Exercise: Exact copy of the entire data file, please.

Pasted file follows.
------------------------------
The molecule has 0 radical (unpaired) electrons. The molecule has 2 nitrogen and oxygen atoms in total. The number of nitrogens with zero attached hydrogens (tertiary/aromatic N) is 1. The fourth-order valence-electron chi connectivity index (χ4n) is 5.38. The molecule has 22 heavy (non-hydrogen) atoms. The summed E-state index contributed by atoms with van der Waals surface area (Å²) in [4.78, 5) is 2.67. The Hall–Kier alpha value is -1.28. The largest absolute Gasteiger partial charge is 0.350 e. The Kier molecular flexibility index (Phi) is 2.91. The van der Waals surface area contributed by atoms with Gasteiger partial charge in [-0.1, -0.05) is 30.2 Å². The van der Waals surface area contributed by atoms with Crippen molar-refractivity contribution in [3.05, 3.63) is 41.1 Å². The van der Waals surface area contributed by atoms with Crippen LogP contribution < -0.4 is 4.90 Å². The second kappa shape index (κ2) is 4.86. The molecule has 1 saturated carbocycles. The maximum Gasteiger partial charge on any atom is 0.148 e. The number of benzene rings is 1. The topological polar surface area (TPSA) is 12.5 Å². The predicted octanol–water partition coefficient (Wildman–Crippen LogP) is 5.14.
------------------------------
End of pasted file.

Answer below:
The molecule has 0 radical (unpaired) electrons. The molecule has 2 nitrogen and oxygen atoms in total. The number of nitrogens with zero attached hydrogens (tertiary/aromatic N) is 1. The fourth-order valence-electron chi connectivity index (χ4n) is 5.38. The molecule has 22 heavy (non-hydrogen) atoms. The summed E-state index contributed by atoms with van der Waals surface area (Å²) in [4.78, 5) is 2.67. The Hall–Kier alpha value is -1.28. The largest absolute Gasteiger partial charge is 0.350 e. The Kier molecular flexibility index (Phi) is 2.91. The van der Waals surface area contributed by atoms with Gasteiger partial charge in [-0.1, -0.05) is 30.2 Å². The van der Waals surface area contributed by atoms with Crippen molar-refractivity contribution in [3.05, 3.63) is 41.1 Å². The van der Waals surface area contributed by atoms with Crippen LogP contribution < -0.4 is 4.90 Å². The second kappa shape index (κ2) is 4.86. The molecule has 1 saturated carbocycles. The maximum Gasteiger partial charge on any atom is 0.148 e. The number of benzene rings is 1. The topological polar surface area (TPSA) is 12.5 Å². The predicted octanol–water partition coefficient (Wildman–Crippen LogP) is 5.14.